The other key question to be answered to begin with is: are smart meters actually the right direction at all? The way people access and interact with information has changed forever with the launch of handheld devices; online applications are now commonplace across smart phones, TVs, PCs and tablets. Individuals and businesses can instantaneously monitor and manage their resources, from finances and shopping accounts to documents and social media activity.
Yet, despite this revolution in technology, the UK smart meter mandate still includes the requirement for over 25m in-home and business devices to be rolled out. These devices arguably serve one purpose: to display current consumption levels. How much smarter are these devices than the analog meters they replace? Could an app, rather than a smart meter, be another option?
Surely people would be much more engaged with a real-time display on a device they use all the time – one that displays not just kilowatts or therms, but the value in pounds and pence of the energy consumed and the consumption saved year-on-year. And what exactly is the cost, both in monetary and environmental terms, of developing, manufacturing, and distributing over 25m smart meters?
The insistence of smart meters, as opposed to building online customer portals and communities, could culminate in a large waste of resources and a missed opportunity for customer engagement, education and experience. Which? warn that the current plans contain no way of controlling the costs associated with the roll-out, or how they are passed on to customers who are already struggling with high fuel bills. The Telegraph goes as far as to say: stop this smart meter fiasco.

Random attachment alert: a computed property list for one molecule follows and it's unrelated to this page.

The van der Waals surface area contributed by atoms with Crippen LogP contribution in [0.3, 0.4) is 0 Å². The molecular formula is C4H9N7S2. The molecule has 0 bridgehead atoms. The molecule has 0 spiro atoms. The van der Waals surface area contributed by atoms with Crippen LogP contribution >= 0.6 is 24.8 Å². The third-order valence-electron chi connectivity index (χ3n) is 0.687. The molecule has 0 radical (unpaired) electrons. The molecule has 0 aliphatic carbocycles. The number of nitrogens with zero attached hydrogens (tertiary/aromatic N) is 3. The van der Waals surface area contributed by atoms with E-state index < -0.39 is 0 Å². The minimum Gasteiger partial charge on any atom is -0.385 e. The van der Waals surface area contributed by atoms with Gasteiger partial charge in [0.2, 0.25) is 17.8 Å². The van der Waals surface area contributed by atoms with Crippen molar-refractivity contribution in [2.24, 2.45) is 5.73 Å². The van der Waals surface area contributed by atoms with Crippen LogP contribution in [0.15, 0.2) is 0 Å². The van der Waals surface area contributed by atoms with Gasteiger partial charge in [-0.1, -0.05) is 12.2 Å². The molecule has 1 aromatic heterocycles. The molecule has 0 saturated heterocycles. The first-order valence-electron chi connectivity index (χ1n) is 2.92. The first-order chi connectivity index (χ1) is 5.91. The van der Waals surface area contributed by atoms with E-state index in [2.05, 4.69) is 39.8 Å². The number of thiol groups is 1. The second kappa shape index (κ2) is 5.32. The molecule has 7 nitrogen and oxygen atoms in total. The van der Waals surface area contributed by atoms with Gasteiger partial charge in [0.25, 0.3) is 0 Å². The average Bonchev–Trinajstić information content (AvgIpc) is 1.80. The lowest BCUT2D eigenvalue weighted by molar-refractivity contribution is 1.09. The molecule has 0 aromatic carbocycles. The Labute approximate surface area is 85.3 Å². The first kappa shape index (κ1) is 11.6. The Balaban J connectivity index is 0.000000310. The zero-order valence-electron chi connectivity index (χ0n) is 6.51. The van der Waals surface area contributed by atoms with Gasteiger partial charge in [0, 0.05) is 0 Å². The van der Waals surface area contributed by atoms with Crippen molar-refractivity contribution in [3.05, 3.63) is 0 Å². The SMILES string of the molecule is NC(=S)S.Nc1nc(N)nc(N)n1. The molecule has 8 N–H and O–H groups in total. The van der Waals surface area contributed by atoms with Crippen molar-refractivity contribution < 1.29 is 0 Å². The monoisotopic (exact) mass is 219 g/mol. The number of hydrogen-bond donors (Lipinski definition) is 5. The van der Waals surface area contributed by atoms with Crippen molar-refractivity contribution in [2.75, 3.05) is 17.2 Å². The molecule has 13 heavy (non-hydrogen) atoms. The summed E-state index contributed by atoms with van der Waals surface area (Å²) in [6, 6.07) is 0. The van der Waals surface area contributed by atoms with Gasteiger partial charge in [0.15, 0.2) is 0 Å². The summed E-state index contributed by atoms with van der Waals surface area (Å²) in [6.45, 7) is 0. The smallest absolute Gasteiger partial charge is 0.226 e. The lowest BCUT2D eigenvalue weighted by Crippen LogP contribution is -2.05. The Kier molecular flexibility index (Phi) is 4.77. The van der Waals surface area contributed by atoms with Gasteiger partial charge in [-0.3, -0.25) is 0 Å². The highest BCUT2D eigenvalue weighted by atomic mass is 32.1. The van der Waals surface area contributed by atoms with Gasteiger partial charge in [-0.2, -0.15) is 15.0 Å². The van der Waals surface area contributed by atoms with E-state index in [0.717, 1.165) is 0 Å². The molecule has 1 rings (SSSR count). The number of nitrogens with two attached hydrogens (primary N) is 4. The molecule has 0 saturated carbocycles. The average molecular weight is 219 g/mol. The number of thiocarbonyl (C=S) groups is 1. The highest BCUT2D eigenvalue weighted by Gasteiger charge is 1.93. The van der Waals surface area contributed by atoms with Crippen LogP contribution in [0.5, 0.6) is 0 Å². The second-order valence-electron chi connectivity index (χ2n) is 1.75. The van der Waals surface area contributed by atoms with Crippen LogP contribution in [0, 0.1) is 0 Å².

With fast rising energy bills (partly out of the providers’ hands with the ever increasing burden of government legislation) and many utility providers struggling to get basic bills right for consumers, the energy sector is ripe for a fundamental shift in its practices and customer relationships. But due to time delays and missed opportunities, the smart meter rollout may hinder, rather than help.
So, just how will the current UK smart meter roll-out deliver a brighter, cleaner and affordable future for consumers? All we know at present is that this could be one of the biggest missed opportunities seen in UK infrastructure development over the past 50 years.
Kripa Subramanian is Vice President of Utilities, UK and Europe at EXL Service.
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